On December 30, 2019, a securities class-action complaint, David McNear v. Trulieve Cannabis Corp. et al., Case No. 1:19-cv-07289, was filed against the Company in the United States District Court for the Eastern District of New York. On February 12, 2020, a second securities class-action complaint, Monica Acerra v. Trulieve Cannabis Corp. et al., Case No. 1:20-cv-00775, which is substantially similar to the complaint filed on December 30, 2019, was filed against the Company in the United States District Court for the Eastern District of New York. Both complaints name the Company, Kim Rivers, and Mohan Srinivasan as defendants for allegedly making materially false and misleading statements regarding the Company’s previously reported financial statements and public statements about its business, operations, and prospects. The complaint alleges violations of Sections 10(b) and 20(a) of the Securities Exchange Act of 1934, as amended (the “Exchange Act”), and SEC Rule 10b-5 promulgated thereunder. The complaint sought unspecified damages, costs, attorneys’ fees, and equitable relief. On March 20, 2020, the Court consolidated the two related actions under In re Trulieve Cannabis Corp. Securities Litigation, No. 1:19-cv-07289, and appointed William Kurek, John Colomara, David McNear, and Monica Acerra as Lead Plaintiffs.

 

www.mortonstreetgroup.com/blog/three-takeaways-from-the-trulieve-complaint

 

---

 

This is my short take from the latest Q up to the MD&A. I have to go to class and will decide whether it's worth reading the MD&A when I get back home.

 

VERY hairy but jeez, that growth + the ability to capture value throughout the chain...

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1 hour ago, Gregmal said:

Easiest way to invest? You have a kid right? Wait til he's in Jr HS and give him a $500 cash LOL Its the suburban entrepreneurial experience. Right of passage for ambitious teenagers. Just kidding of course.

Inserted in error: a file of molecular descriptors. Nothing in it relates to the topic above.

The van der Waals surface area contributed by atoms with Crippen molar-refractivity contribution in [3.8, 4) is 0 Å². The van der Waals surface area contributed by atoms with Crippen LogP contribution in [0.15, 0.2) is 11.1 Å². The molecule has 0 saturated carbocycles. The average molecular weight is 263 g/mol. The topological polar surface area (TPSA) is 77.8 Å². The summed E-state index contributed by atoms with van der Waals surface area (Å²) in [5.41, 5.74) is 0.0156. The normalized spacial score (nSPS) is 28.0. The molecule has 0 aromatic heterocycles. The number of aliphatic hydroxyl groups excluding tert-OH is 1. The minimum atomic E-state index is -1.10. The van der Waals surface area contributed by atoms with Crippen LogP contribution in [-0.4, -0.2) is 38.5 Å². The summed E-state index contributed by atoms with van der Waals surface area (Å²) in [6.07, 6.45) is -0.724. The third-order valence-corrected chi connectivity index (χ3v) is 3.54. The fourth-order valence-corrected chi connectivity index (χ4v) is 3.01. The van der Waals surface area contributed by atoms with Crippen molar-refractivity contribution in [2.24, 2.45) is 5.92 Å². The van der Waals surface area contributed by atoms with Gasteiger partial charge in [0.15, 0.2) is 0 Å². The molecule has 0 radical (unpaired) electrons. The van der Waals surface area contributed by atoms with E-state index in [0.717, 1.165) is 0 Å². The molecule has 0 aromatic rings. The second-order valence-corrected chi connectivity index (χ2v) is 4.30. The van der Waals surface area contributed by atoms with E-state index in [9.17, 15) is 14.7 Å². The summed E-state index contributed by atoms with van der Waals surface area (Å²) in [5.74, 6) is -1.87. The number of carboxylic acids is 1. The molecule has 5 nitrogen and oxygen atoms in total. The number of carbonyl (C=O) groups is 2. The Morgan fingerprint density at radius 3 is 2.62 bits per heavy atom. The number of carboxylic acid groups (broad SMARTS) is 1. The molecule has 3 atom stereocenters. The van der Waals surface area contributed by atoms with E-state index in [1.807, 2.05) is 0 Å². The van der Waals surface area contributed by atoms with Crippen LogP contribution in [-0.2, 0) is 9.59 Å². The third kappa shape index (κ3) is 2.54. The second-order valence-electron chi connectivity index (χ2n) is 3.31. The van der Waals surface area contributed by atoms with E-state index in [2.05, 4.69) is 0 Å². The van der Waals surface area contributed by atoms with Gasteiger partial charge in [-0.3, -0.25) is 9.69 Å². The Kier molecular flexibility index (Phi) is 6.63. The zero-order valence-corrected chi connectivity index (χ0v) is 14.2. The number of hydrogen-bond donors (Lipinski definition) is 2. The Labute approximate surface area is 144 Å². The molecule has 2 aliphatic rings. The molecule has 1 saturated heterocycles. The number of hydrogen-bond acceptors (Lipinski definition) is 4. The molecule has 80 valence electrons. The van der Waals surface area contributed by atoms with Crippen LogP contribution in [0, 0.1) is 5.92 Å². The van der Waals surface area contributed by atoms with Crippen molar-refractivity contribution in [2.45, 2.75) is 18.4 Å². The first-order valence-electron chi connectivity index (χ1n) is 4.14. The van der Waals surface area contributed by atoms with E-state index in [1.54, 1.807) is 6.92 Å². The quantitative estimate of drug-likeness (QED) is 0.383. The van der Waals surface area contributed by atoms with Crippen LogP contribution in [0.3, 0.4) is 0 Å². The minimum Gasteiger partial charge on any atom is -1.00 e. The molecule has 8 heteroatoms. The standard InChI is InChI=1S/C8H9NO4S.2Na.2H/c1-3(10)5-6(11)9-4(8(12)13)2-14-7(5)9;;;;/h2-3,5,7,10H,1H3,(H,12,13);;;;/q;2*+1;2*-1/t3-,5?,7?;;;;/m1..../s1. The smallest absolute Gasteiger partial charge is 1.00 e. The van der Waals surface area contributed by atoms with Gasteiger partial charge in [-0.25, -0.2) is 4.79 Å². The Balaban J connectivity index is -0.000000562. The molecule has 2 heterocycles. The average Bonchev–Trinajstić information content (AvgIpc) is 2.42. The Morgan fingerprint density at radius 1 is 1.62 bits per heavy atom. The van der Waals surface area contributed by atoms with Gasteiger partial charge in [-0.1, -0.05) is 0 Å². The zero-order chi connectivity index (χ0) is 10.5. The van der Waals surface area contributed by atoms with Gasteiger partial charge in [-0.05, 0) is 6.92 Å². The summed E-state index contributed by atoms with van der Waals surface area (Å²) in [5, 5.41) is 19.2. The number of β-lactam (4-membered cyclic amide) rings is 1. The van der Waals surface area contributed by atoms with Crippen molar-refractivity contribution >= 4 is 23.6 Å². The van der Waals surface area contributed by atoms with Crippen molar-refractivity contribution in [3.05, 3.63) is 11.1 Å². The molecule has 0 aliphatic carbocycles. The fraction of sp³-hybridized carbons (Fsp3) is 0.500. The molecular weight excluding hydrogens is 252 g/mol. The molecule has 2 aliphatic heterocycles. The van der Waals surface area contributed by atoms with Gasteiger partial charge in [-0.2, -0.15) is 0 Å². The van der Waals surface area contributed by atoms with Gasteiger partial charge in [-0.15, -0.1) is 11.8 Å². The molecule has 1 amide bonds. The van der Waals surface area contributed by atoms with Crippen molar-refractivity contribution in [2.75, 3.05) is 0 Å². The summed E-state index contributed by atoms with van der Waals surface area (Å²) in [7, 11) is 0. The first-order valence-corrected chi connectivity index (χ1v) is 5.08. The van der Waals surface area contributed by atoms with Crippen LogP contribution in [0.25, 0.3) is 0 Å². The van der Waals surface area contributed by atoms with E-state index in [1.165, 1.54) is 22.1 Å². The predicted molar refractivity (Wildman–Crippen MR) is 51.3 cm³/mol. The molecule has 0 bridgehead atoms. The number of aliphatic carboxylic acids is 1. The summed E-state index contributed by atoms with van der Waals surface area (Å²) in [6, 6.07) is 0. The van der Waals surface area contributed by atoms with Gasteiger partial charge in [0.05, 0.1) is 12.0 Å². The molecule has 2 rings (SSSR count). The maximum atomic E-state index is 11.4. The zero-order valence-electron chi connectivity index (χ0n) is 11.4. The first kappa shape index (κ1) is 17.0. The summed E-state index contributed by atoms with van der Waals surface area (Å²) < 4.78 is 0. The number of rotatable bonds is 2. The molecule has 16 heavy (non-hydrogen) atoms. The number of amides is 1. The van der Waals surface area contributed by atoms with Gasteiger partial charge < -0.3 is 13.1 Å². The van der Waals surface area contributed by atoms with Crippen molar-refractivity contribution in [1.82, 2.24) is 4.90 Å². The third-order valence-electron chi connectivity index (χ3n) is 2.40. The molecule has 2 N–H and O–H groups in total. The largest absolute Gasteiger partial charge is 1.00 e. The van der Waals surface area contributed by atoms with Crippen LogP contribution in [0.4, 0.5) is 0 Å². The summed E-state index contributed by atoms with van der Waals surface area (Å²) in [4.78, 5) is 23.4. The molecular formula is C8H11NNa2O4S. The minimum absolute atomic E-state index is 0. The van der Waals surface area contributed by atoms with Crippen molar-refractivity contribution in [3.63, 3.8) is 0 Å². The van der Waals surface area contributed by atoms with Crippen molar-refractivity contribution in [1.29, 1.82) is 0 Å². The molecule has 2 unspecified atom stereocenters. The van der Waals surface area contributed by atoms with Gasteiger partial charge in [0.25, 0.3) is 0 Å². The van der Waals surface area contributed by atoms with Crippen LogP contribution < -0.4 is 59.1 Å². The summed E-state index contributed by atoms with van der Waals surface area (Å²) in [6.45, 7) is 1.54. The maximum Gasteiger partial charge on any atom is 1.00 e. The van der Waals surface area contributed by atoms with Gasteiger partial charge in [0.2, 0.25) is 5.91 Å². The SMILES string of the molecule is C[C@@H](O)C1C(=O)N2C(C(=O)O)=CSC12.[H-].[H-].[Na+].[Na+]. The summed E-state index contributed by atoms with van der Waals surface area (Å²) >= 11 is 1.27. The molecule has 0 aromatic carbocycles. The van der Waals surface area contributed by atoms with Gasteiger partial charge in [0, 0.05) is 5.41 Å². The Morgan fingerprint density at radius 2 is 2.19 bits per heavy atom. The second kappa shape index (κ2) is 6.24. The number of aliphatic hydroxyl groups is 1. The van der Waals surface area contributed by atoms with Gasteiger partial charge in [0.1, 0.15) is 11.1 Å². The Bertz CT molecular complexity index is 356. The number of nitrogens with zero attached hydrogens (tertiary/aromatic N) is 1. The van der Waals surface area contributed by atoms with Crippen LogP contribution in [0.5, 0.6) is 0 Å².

That's an extremely difficult business to build. Lots of paranoid networking in clubs to find volume purchasers & there are quite a few under-covers looking for you. There's plenty of supply available from bootleggers but it's definitely a wild west scenario.

 

These dispensaries have a license to print money.

 

I'm still betting on Altria to build a business in this market.

 

On another note, check out this numbnuts LinkedIn profile,

 

www.linkedin.com/in/howard-willard-1132771a9

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Most of the companies operating in the US are crappy businesses and poor capital allocators.  There are so many different ways things could work out that I think its important to buy a company that is profitable today.  There are so many conflicts of interest its hard to know how things will work out.

 

-Taxes are collected at the federal level even though it's a criminal enterprise.  What is the rush to decriminalize it and fix the accounting rules?

-States legalized it to create jobs and tax revenue, they would likely fight cross state commerce; yet that is the bull thesis for several companies.

-Will tariffs be imposed for stuff grown in Mexico or South America?  Why would any legal cannabis be grown in the US?